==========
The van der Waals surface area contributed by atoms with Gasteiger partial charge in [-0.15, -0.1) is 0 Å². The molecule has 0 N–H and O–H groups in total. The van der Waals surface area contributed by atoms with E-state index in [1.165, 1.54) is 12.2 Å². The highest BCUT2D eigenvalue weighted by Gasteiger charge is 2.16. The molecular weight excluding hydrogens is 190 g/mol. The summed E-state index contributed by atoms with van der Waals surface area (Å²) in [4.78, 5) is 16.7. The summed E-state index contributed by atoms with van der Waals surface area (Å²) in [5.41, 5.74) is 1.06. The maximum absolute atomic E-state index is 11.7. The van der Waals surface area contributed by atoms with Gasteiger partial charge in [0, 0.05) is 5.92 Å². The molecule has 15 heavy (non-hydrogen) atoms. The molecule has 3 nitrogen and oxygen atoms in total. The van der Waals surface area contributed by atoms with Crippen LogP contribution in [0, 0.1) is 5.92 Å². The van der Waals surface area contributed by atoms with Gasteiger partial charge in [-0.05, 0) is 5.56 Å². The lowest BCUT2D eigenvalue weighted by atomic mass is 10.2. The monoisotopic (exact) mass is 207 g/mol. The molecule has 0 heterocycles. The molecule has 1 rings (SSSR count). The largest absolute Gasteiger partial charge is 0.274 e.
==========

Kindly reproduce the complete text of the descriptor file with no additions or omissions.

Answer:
The van der Waals surface area contributed by atoms with Gasteiger partial charge in [-0.15, -0.1) is 0 Å². The molecule has 0 N–H and O–H groups in total. The van der Waals surface area contributed by atoms with E-state index in [1.165, 1.54) is 12.2 Å². The highest BCUT2D eigenvalue weighted by Gasteiger charge is 2.16. The molecular weight excluding hydrogens is 190 g/mol. The summed E-state index contributed by atoms with van der Waals surface area (Å²) in [4.78, 5) is 16.7. The summed E-state index contributed by atoms with van der Waals surface area (Å²) in [5.41, 5.74) is 1.06. The maximum absolute atomic E-state index is 11.7. The van der Waals surface area contributed by atoms with Gasteiger partial charge in [0, 0.05) is 5.92 Å². The molecule has 15 heavy (non-hydrogen) atoms. The molecule has 3 nitrogen and oxygen atoms in total. The van der Waals surface area contributed by atoms with Crippen LogP contribution in [0, 0.1) is 5.92 Å². The van der Waals surface area contributed by atoms with Gasteiger partial charge in [-0.05, 0) is 5.56 Å². The lowest BCUT2D eigenvalue weighted by atomic mass is 10.2. The monoisotopic (exact) mass is 207 g/mol. The molecule has 0 heterocycles. The molecule has 1 rings (SSSR count). The largest absolute Gasteiger partial charge is 0.274 e.